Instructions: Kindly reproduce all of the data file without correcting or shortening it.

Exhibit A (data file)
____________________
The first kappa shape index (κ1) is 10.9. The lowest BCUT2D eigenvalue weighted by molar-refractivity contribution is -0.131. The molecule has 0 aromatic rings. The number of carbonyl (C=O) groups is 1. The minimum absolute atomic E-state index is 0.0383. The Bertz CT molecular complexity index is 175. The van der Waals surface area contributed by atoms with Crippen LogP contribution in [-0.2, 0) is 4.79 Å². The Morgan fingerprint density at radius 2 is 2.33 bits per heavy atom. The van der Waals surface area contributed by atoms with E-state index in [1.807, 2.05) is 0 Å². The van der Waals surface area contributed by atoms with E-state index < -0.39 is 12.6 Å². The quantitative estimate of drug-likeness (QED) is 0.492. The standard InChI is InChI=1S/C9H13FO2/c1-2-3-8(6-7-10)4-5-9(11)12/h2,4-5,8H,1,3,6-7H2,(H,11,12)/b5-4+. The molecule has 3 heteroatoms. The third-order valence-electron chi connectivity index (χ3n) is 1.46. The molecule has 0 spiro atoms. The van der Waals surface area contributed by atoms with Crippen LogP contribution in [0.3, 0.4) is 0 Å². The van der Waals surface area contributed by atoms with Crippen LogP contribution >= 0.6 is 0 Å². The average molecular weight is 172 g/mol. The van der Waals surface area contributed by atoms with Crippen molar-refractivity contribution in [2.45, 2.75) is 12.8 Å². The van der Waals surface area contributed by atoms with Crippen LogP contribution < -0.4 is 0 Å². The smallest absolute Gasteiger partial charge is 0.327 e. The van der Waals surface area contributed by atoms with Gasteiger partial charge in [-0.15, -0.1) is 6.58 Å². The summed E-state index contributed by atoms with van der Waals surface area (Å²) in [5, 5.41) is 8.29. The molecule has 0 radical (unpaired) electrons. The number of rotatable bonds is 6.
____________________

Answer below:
The first kappa shape index (κ1) is 10.9. The lowest BCUT2D eigenvalue weighted by molar-refractivity contribution is -0.131. The molecule has 0 aromatic rings. The number of carbonyl (C=O) groups is 1. The minimum absolute atomic E-state index is 0.0383. The Bertz CT molecular complexity index is 175. The van der Waals surface area contributed by atoms with Crippen LogP contribution in [-0.2, 0) is 4.79 Å². The Morgan fingerprint density at radius 2 is 2.33 bits per heavy atom. The van der Waals surface area contributed by atoms with E-state index in [1.807, 2.05) is 0 Å². The van der Waals surface area contributed by atoms with E-state index < -0.39 is 12.6 Å². The quantitative estimate of drug-likeness (QED) is 0.492. The standard InChI is InChI=1S/C9H13FO2/c1-2-3-8(6-7-10)4-5-9(11)12/h2,4-5,8H,1,3,6-7H2,(H,11,12)/b5-4+. The molecule has 3 heteroatoms. The third-order valence-electron chi connectivity index (χ3n) is 1.46. The molecule has 0 spiro atoms. The van der Waals surface area contributed by atoms with Crippen LogP contribution in [0.3, 0.4) is 0 Å². The van der Waals surface area contributed by atoms with Crippen LogP contribution >= 0.6 is 0 Å². The average molecular weight is 172 g/mol. The van der Waals surface area contributed by atoms with Crippen molar-refractivity contribution in [2.45, 2.75) is 12.8 Å². The van der Waals surface area contributed by atoms with Crippen LogP contribution < -0.4 is 0 Å². The smallest absolute Gasteiger partial charge is 0.327 e. The van der Waals surface area contributed by atoms with Gasteiger partial charge in [-0.15, -0.1) is 6.58 Å². The summed E-state index contributed by atoms with van der Waals surface area (Å²) in [5, 5.41) is 8.29. The molecule has 0 radical (unpaired) electrons. The number of rotatable bonds is 6.